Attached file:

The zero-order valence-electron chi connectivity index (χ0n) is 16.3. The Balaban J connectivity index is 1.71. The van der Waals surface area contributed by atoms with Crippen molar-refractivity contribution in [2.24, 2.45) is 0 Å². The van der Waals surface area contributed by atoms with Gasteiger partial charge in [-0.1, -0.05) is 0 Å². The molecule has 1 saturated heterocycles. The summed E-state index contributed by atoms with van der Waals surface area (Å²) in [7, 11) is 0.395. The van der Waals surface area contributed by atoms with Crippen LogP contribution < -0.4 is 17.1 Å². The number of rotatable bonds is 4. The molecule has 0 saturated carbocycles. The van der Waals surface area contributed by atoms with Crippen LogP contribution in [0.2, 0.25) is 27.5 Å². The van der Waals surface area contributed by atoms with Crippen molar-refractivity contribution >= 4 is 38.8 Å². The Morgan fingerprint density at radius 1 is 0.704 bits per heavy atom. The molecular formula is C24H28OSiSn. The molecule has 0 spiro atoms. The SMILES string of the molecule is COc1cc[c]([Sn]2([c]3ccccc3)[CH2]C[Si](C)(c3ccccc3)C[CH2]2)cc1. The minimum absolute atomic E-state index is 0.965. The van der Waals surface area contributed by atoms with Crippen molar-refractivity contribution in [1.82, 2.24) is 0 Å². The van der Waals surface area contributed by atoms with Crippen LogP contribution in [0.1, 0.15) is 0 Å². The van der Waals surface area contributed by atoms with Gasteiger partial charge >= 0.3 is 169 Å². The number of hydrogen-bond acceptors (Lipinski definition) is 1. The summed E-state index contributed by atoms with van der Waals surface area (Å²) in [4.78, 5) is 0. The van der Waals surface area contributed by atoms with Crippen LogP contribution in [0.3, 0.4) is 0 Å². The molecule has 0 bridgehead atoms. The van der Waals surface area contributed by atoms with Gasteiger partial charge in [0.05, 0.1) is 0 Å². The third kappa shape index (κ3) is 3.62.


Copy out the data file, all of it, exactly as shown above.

The zero-order valence-electron chi connectivity index (χ0n) is 16.3. The Balaban J connectivity index is 1.71. The van der Waals surface area contributed by atoms with Crippen molar-refractivity contribution in [2.24, 2.45) is 0 Å². The van der Waals surface area contributed by atoms with Gasteiger partial charge in [-0.1, -0.05) is 0 Å². The molecule has 1 saturated heterocycles. The summed E-state index contributed by atoms with van der Waals surface area (Å²) in [7, 11) is 0.395. The van der Waals surface area contributed by atoms with Crippen LogP contribution < -0.4 is 17.1 Å². The number of rotatable bonds is 4. The molecule has 0 saturated carbocycles. The van der Waals surface area contributed by atoms with Crippen LogP contribution in [0.2, 0.25) is 27.5 Å². The van der Waals surface area contributed by atoms with Crippen molar-refractivity contribution >= 4 is 38.8 Å². The Morgan fingerprint density at radius 1 is 0.704 bits per heavy atom. The molecular formula is C24H28OSiSn. The molecule has 0 spiro atoms. The SMILES string of the molecule is COc1cc[c]([Sn]2([c]3ccccc3)[CH2]C[Si](C)(c3ccccc3)C[CH2]2)cc1. The minimum absolute atomic E-state index is 0.965. The van der Waals surface area contributed by atoms with Crippen molar-refractivity contribution in [1.82, 2.24) is 0 Å². The van der Waals surface area contributed by atoms with Crippen LogP contribution in [0.1, 0.15) is 0 Å². The van der Waals surface area contributed by atoms with Gasteiger partial charge >= 0.3 is 169 Å². The number of hydrogen-bond acceptors (Lipinski definition) is 1. The summed E-state index contributed by atoms with van der Waals surface area (Å²) in [4.78, 5) is 0. The van der Waals surface area contributed by atoms with Crippen LogP contribution in [0.3, 0.4) is 0 Å². The molecule has 0 bridgehead atoms. The van der Waals surface area contributed by atoms with Gasteiger partial charge in [0.05, 0.1) is 0 Å². The third kappa shape index (κ3) is 3.62.